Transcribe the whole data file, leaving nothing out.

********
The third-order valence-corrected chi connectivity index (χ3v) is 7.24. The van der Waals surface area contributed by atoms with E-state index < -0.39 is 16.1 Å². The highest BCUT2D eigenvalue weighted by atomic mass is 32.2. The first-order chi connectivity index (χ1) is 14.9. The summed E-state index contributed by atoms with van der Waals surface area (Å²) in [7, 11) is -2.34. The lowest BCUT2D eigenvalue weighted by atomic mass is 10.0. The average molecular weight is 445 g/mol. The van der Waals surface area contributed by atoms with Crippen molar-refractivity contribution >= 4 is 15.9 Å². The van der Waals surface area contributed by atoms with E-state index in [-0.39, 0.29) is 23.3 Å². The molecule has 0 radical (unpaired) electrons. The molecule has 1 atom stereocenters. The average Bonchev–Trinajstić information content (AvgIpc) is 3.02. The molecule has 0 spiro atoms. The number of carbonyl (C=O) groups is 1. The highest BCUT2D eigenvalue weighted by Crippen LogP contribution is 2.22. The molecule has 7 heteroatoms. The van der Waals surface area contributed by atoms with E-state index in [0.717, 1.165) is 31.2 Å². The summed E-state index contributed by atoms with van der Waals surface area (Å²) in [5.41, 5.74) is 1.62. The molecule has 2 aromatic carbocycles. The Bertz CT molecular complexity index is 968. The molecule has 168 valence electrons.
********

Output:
The third-order valence-corrected chi connectivity index (χ3v) is 7.24. The van der Waals surface area contributed by atoms with E-state index < -0.39 is 16.1 Å². The highest BCUT2D eigenvalue weighted by atomic mass is 32.2. The first-order chi connectivity index (χ1) is 14.9. The summed E-state index contributed by atoms with van der Waals surface area (Å²) in [7, 11) is -2.34. The lowest BCUT2D eigenvalue weighted by atomic mass is 10.0. The average molecular weight is 445 g/mol. The van der Waals surface area contributed by atoms with Crippen molar-refractivity contribution >= 4 is 15.9 Å². The van der Waals surface area contributed by atoms with E-state index in [-0.39, 0.29) is 23.3 Å². The molecule has 0 radical (unpaired) electrons. The molecule has 1 atom stereocenters. The average Bonchev–Trinajstić information content (AvgIpc) is 3.02. The molecule has 0 spiro atoms. The number of carbonyl (C=O) groups is 1. The highest BCUT2D eigenvalue weighted by Crippen LogP contribution is 2.22. The molecule has 7 heteroatoms. The van der Waals surface area contributed by atoms with E-state index in [0.717, 1.165) is 31.2 Å². The summed E-state index contributed by atoms with van der Waals surface area (Å²) in [5.41, 5.74) is 1.62. The molecule has 2 aromatic carbocycles. The Bertz CT molecular complexity index is 968. The molecule has 168 valence electrons.